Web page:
I Shouldn’t Be Watching This: “Big Brother”

Big Brother on CBS | Promotional Photo courtesy of CBS

CBS encountered quite a bit of controversy surrounding its summer hit reality show Big Brother this season. The show is a long running reality competition that’s usually a steady ratings hit for CBS, but is there any merit to it beyond the inherent thrill of schadenfreude every reality competition show inspires?

Big Brother pits a large pool of “houseguests” against each other in a series of challenges. The winner of each competition must then put other houseguests up for eviction, making for an all out cut-throat game of politicking and super cheesy confessional talking heads. It’s the kind of show that feels the need to constantly remind its audience of how each contestant “didn’t come here to make friends.” Despite its broadcast network sheen, this show is a pretty naked attempt at engineering situations for the contestants to backstab each other at every possible turn. Your mileage may vary on this type of cynical reality programming.

What’s been interesting about the show this summer is the controversy surrounding some of its contestants. Houseguest Aaryn Gries (among others) came under fire from viewers for her repeated use of overtly racist remarks toward black and asian houseguests. Viewers were outraged but CBS, in a moment of either a rare need to honestly portray its contestants, or more likely a cynical exploitation of incendiary language for ratings, decided to air the remarks in full on national TV. What results here is very interesting. Though CBS’s motive for airing these comments might be questionable, the effect is overall a good one; maybe it’s good for the viewing public to see that even regular people like themselves demonstrate casual racism in every day life without even being fully aware of it.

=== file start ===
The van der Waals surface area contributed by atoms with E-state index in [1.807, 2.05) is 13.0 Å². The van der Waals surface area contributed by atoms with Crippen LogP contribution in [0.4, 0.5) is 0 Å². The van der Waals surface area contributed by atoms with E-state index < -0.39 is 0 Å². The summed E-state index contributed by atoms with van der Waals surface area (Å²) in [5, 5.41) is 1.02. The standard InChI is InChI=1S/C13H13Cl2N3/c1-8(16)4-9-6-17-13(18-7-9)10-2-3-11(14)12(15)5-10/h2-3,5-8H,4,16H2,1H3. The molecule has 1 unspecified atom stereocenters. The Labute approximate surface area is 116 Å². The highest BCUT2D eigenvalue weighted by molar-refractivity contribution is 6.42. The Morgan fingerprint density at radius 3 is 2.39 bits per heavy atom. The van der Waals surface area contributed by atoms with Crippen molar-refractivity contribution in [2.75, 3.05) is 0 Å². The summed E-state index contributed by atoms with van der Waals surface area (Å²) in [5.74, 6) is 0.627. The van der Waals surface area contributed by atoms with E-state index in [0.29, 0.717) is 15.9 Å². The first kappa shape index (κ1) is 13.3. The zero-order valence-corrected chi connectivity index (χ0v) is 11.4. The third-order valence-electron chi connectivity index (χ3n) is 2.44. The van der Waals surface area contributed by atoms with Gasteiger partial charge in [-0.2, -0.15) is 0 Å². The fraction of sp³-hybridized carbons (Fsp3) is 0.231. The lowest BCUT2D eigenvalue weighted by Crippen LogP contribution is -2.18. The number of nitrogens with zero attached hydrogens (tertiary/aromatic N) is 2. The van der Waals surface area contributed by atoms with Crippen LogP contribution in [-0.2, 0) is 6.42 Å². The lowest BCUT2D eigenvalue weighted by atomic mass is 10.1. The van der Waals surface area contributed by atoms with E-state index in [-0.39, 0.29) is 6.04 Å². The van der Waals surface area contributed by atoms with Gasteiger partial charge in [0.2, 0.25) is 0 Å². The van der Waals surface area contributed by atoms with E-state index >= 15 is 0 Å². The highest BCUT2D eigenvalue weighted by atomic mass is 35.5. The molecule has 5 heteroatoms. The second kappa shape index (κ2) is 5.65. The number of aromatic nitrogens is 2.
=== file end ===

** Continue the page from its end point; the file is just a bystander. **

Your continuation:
But before I get carried away and say Big Brother is doing a national service, this is a show that makes its contestants wear chicken costumes and eat sludge as punishments for not winning inane competitions. It’s a largely hollow exercise in ultra-cynical reality production, but it’s not without its moments of entertainment. It’s hard not to grow attached to at least one of the houseguests as you follow them trying to maneuver their way through a summer in a house filled with uniformly terrible people. And often the houseguests’ disdain for each other can be a source of fun for the viewer, but there’s not much there past the thrill of watching people struggle through a game on TV.

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